We also have worked with our Regional Infection Preventionist from the DPH regarding crisis Capacity Strategies to Mitigate Staffing Shortages. Below is their guidance:
When staffing shortages are occurring, healthcare facilities and employers (in collaboration with human resources and occupational health services) may need to implement crisis capacity strategies to continue to provide patient care.
When there are no longer enough staff to provide safe patient care:
• Implement regional plans to transfer patients with COVID-19 to designated healthcare facilities, or alternate care sites with adequate staffing
• If not already done, implement plans (see contingency capacity strategies above) to allow asymptomatic HCP who have had an unprotected exposure to SARS-CoV-2 but are not known to be infected to continue to work.
o If HCP are tested and found to be infected with SARS-CoV-2, they should be excluded from work until they meet all Return to Work Criteria (unless they are allowed to work as described below).
• If shortages continue despite other mitigation strategies, consider implementing criteria to allow HCP with suspected or confirmed COVID-19 who are well enough and willing to work but have not met all Return to Work Criteria to work. If HCP are allowed to work before meeting all criteria, they should be restricted from contact with severely immunocompromised patients (e.g., transplant, hematology-oncology) and facilities should consider prioritizing their duties in the following order:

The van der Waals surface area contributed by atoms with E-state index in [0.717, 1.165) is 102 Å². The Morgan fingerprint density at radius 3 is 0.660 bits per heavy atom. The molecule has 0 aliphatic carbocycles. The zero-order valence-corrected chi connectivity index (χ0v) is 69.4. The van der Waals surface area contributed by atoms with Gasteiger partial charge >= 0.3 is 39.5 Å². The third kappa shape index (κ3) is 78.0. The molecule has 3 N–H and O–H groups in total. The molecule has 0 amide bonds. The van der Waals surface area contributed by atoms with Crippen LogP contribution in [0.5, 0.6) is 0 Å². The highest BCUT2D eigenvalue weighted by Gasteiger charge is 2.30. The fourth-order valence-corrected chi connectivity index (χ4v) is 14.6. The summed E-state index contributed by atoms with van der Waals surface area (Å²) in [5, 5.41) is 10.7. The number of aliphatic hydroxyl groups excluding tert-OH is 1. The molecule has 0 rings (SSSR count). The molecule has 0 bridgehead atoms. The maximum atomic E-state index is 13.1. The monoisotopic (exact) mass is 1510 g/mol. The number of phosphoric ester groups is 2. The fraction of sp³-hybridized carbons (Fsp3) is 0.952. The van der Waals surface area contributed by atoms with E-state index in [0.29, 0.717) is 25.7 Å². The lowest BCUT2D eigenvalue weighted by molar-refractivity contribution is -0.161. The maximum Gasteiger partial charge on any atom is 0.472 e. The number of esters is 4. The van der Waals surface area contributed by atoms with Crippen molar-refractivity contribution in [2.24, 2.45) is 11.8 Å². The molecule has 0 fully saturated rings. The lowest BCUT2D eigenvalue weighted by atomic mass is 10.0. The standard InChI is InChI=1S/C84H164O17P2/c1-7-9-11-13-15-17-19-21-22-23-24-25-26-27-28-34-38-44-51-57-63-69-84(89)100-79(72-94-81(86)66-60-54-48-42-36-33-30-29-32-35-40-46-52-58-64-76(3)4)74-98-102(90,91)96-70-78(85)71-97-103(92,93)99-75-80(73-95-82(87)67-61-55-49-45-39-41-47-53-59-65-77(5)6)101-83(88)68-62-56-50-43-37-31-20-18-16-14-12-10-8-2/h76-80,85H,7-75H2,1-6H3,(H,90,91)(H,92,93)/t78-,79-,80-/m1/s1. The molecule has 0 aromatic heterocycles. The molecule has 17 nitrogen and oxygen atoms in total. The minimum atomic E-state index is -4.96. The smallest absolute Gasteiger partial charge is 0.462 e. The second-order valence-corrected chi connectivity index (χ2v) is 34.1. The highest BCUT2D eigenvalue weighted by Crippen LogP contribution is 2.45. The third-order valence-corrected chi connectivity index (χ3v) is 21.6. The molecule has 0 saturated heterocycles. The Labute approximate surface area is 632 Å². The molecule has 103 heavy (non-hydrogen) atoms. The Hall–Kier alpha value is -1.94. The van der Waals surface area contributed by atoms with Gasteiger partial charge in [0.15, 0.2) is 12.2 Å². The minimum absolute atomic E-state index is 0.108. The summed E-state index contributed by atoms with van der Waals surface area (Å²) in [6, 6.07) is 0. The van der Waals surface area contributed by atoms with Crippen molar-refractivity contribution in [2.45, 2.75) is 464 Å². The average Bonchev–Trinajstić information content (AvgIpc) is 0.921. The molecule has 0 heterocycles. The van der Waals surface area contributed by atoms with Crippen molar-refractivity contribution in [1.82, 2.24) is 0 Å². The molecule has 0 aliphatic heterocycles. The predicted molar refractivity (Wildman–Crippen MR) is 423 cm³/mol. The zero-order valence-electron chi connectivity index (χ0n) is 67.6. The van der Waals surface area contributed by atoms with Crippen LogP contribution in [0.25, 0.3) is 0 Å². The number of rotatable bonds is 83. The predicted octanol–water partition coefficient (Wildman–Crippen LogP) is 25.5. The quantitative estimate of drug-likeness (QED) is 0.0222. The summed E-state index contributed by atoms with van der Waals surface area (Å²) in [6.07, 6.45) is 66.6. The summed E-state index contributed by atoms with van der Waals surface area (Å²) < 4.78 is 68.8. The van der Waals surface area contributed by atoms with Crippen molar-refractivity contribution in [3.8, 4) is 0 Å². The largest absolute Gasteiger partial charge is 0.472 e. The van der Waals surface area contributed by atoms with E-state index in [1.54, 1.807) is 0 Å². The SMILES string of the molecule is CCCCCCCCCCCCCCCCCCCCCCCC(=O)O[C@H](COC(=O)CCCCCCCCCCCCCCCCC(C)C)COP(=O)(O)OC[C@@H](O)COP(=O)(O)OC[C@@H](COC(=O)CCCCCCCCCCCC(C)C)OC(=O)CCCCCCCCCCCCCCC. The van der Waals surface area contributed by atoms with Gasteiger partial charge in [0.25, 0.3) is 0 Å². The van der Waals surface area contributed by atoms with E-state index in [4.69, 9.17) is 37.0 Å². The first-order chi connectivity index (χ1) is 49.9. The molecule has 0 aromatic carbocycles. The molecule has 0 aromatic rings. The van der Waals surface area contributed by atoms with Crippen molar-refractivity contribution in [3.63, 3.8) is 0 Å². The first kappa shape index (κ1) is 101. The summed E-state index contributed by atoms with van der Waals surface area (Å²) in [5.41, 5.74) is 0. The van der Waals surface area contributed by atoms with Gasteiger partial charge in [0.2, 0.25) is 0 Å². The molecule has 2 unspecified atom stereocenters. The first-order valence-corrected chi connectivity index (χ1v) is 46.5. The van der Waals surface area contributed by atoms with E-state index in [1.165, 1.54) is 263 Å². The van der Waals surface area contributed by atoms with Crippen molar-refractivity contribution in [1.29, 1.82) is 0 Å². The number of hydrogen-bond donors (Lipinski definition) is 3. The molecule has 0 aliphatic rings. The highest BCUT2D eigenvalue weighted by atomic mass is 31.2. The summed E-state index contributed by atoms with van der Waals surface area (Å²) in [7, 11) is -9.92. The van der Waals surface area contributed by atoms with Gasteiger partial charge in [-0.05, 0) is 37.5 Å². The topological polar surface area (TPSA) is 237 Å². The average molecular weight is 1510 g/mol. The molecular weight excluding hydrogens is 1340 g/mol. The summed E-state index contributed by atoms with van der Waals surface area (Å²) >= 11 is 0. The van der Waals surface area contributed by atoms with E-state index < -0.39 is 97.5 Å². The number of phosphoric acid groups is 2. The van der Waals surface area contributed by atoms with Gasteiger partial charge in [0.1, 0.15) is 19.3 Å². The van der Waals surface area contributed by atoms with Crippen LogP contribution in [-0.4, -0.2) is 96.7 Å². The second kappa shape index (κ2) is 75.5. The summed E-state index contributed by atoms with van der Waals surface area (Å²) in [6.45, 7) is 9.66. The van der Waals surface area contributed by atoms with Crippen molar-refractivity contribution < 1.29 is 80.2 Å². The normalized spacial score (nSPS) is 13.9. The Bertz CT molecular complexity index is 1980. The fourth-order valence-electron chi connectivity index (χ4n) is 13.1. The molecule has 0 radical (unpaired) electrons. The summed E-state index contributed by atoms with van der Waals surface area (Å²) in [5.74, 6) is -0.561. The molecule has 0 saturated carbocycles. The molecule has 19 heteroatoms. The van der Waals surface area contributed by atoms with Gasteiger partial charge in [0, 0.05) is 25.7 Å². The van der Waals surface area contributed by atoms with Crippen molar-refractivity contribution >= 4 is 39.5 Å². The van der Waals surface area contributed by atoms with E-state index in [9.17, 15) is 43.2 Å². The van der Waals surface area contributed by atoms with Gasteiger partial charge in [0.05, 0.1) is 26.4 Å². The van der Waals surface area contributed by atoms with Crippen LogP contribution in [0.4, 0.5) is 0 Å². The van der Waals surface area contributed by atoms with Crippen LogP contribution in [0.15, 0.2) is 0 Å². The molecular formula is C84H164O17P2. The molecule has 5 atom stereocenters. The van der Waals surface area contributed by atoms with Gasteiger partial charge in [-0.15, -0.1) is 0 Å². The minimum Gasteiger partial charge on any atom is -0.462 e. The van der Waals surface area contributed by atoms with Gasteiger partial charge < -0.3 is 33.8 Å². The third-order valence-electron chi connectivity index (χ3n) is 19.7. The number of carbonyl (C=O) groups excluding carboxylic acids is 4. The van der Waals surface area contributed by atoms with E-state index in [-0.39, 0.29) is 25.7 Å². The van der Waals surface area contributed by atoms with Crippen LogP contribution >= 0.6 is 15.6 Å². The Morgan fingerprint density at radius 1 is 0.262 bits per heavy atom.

1. If not already done, allow HCP with suspected or confirmed COVID-19 to perform job duties where they do not interact with others (e.g., patients or other HCP), such as in telemedicine services.
2. Allow HCP with confirmed COVID-19 to provide direct care only for patients with confirmed COVID-19, preferably in a cohort setting.
3. Allow HCP with confirmed COVID-19 to provide direct care for patients with suspected COVID-19.
4. As a last resort, allow HCP with confirmed COVID-19 to provide direct care for patients without suspected or confirmed COVID-19.
If HCP are permitted to return to work before meeting all Return to Work Criteria, they should still adhere to all Return to Work Practices and Work Restrictions recommendations described in that guidance.
Based on this guidance, we have allowed asymptomatic HCP that have tested positive to care for positive only residents. Those employees are not allowed in any other area of the building where other employees may be present such as breakrooms.
According to the CHFS, there have been 22 deaths of residents at Redbanks. Is that correct?
No, that number is not correct. I caught that and reviewed with DPH. We have experienced 18 deaths either at our facility or at the hospital. It is up to DPH if they classify them as covid related or not as some were already receiving hospice care. This number is being corrected. Our team members mourn every loss of life. These residents are like family to us and we are to them. Our hearts go out to their loved ones.
A man told us Monday his wife tested positive one day, but then tested negative a few days afterwards, and was moved out of the COVID unit, but then passed away a few days later. He did not tell us what the exact cause of death was. What are the rules regarding moving residents out of the COVID unit?
I have attached the guidelines for removal of isolation from the DPH. That is exactly what we go by in collaboration with the residents MD. I do not know what you are speaking of but most likely could not comment anyways due to patient confidentiality issues.